3.4 Anxiety disorders
Fear, anxiety and worry are part of normal experience and can all be very useful, as we have seen. However, when they become exaggerated, or attached to inappropriate stimuli or situations, they can interfere with normal functioning and cause immense distress. Anxiety disorders are characterised by constant or intense feelings of apprehension, uncertainty and fear. These feelings are one extreme of a continuum from ‘normal’ fear to anxiety – the responses differ not in kind but in degree. Both involve the ‘fight or flight’ system that comes into play in situations of actual or perceived danger. Table 3 shows a range of anxiety disorders together with brief descriptions of their symptoms.
Table 3 Anxiety disorders (from Bear et al., 2007 adapted from DSM-IV-TR (APA, 2000)).
|Panic disorder (PD)||Frequent panic attacks consisting of discrete periods with the sudden onset of intense apprehension, fearfulness, or terror, often associated with feelings of impending doom|
|Agoraphobia||Anxiety about, or the avoidance of, places or situations from which escape might be difficult or embarrassing, or in which help may not be available in the event of a panic attack|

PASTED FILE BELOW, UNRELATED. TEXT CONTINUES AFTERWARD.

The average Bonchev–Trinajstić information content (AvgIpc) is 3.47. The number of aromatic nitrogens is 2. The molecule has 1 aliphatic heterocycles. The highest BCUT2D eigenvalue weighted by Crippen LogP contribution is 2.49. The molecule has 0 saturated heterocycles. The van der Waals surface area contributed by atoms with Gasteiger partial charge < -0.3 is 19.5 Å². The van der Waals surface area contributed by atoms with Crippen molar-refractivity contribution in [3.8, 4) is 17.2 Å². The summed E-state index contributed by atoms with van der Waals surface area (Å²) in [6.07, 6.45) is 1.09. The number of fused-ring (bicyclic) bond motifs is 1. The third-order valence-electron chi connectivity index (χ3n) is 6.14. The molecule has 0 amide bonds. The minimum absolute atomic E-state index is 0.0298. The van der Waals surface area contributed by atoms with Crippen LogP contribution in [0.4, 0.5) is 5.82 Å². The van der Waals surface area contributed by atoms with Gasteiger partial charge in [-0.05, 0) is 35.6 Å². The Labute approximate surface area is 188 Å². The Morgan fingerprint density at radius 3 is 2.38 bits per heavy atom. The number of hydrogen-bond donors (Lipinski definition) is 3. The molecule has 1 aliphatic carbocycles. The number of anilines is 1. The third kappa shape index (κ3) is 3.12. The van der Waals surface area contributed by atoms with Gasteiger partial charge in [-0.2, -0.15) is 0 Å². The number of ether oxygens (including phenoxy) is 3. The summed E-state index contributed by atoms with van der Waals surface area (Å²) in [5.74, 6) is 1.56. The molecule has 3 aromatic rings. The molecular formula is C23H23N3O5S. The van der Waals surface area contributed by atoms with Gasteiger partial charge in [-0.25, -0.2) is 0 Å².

|Obsessive-compulsive disorder (OCD)||Obsessions, which cause marked anxiety or distress, and/or compulsions, which serve to neutralise anxiety in the short term|
|Generalised anxiety disorder (GAD)||At least 6 months of persistent and excessive anxiety and worry|
|Specific phobia||Clinically significant anxiety provoked by exposure to a specific feared object (such as birds or blood) or situation, often leading to avoidance behaviour|
|Social phobia (or social anxiety)||Clinically significant anxiety provoked by exposure to certain types of social or performance situations, often leading to avoidance behaviour|
|Post-traumatic stress disorder (PTSD)||The re-experiencing of an extremely traumatic event, accompanied by symptoms of increased arousal and the avoidance of stimuli associated with the trauma|
Some anxiety disorders, such as phobias, appear to be provoked by fear of a specific danger (Table 3). In others, such as GAD, no specific object is known to pose a threat, but strong anxiety is chronic, present almost daily for months on end. In the rest of this section we will focus on GAD.